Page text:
Person-Centered Care

By Christine R. Olsen, RN

When the first words I hear in the morning are: “I haven’t pooped in a week,” I know it’s going to be an interesting day. About a month into my time working at Hammer, I woke up to one of those calls from an individual we support. Now, I’m a nurse, so to be honest, this wasn’t the first time I’d been called upon to relieve a bowel, nor will it be the last. I drove out to the house medically confident of what I needed to do to make the situation right. When I arrived, I was greeted by a rather uncomfortable looking young man. I explained what I was going to do, he nodded gratefully, said he understood, and willingly got into position. But as I gestured to insert an enema, his eyes widened and in a tone of disbelief and terror he groaned, “Where do you think you’re gonna put that?!”

Prior to working at Hammer, my experience with intellectually disabled populations was limited. In the past, when I described a procedure and a patient told me they understood, I could take them at their word. This was my first Hammer lesson: healthcare is not one size fits all. Further, the people we serve are not just patients; they are active participants in their own care and have a right to be cared for and communicated with in a way that’s appropriate for their individual needs.

Christine Olsen and James McKune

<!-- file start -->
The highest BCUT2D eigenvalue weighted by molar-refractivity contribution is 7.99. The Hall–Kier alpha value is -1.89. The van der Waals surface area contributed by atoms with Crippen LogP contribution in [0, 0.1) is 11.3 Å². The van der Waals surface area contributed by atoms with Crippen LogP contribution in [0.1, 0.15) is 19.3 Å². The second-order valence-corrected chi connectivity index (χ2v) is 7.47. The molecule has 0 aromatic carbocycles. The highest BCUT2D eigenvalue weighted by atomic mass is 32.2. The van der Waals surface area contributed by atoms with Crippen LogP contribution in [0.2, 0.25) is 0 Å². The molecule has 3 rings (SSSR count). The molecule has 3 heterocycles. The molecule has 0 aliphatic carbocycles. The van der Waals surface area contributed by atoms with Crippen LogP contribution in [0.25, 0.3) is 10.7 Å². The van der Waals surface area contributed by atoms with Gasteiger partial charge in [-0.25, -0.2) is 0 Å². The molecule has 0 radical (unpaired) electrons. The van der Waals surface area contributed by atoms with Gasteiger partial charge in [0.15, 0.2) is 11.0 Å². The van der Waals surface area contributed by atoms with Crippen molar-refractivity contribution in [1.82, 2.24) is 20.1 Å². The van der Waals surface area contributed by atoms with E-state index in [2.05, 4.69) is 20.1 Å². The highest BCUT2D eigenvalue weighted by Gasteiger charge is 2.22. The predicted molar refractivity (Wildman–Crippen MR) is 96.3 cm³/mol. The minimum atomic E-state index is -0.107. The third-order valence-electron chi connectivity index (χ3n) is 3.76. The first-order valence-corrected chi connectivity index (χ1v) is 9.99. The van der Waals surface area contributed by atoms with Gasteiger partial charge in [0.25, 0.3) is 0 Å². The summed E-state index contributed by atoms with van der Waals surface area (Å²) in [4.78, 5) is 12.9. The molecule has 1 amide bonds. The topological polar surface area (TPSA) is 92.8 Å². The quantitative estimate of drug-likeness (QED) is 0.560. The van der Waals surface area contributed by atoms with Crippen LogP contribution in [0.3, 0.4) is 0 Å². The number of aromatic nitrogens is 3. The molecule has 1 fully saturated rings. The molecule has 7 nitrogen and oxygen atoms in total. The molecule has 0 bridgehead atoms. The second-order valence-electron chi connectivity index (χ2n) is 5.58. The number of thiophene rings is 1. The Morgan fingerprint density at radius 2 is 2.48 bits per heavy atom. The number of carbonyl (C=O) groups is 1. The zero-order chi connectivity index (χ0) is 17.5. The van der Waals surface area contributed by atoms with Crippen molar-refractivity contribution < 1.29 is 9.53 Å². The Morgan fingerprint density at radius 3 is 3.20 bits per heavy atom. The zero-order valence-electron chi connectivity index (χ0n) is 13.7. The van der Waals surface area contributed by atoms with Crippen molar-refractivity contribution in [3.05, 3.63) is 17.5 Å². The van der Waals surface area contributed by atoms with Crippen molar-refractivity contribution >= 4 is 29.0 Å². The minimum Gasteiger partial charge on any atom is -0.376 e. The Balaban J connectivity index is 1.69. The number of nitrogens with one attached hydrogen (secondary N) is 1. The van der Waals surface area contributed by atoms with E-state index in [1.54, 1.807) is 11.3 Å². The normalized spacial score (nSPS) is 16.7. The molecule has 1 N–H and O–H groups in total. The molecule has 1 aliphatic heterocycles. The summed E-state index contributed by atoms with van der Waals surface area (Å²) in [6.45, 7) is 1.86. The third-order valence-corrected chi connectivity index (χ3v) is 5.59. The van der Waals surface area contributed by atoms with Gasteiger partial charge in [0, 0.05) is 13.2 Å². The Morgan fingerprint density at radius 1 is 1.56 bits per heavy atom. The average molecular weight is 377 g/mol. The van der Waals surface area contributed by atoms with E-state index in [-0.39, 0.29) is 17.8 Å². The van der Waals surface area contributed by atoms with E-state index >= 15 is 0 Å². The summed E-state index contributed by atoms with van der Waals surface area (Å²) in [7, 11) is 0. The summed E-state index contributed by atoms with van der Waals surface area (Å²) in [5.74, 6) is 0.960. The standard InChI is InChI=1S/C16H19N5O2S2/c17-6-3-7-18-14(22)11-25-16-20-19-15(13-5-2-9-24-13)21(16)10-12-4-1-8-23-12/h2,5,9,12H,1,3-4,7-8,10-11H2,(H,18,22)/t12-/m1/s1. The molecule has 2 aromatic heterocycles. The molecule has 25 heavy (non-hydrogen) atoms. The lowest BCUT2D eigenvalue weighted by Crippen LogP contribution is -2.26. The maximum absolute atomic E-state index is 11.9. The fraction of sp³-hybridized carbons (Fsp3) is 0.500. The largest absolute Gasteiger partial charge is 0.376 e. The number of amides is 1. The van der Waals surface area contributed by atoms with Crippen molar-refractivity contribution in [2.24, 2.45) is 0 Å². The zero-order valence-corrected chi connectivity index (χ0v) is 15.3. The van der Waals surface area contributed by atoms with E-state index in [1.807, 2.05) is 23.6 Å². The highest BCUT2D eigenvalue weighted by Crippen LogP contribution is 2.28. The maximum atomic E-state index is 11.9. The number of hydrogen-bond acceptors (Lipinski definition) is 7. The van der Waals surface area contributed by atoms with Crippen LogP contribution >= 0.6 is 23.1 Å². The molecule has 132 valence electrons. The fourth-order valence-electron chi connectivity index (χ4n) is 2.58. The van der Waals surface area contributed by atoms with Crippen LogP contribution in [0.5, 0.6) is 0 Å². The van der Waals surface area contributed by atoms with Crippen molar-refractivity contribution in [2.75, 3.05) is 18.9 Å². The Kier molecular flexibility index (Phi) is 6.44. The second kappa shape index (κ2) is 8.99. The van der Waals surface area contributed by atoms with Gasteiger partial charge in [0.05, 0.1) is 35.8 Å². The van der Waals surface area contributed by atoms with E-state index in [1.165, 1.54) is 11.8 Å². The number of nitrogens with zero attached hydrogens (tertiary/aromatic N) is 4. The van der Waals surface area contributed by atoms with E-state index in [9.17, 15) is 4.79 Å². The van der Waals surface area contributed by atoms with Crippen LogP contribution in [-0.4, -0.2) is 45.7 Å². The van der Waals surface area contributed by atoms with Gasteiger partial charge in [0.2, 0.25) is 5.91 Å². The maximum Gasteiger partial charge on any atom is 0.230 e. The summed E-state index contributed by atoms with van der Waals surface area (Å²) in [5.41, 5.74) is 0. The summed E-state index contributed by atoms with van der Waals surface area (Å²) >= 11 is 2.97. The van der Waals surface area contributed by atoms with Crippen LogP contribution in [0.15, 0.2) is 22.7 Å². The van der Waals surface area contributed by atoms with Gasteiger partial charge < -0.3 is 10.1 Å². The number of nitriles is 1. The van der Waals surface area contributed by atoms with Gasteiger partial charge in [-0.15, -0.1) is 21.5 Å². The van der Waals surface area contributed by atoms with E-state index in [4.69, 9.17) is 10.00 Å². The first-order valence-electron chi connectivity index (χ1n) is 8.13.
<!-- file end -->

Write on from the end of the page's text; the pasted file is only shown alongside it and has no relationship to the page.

Hammer has reinforced these values by building its Health Service Department on a foundation of person-centered care. Traditionally, healthcare has been delivered through a hierarchical model in which the healthcare provider bestows their education and experience upon their patient and is ultimately responsible for deciding the course of care. Conversely, in the philosophy of person-centered care, decision making is returned to the people we serve, regardless of their functional or cognitive ability, so that their personal goals and preferences become central to care planning. However, this requires that the healthcare professional take a step back to act as an advisor and advocate rather than simply a provider.

In the year I’ve been a nurse with Hammer, I’ve come to understand that my role here is not just to deliver healthcare but to collaborate with the people we serve and their caregivers to develop creative and appropriate approaches to ensure that their health related needs and preferences are met in ways that are both individualized and meaningful. I’d be lying if I said person-centered care was a concept I learned once and instantly understood; as a nursing professional I continue to be challenged by this every day. There are certainly times when I feel doing things “my way” might save time and energy. But none of us work at Hammer because it’s easy; we’re here to make life better for the people we support. That’s why when I see creative strategies like incentive driven weight loss plans at our homes, or a DSP urging a doctor to speak directly to the person we support rather than addressing staff, I am pleasantly reminded that this person-centered philosophy actually runs through all that Hammer does day in and day out.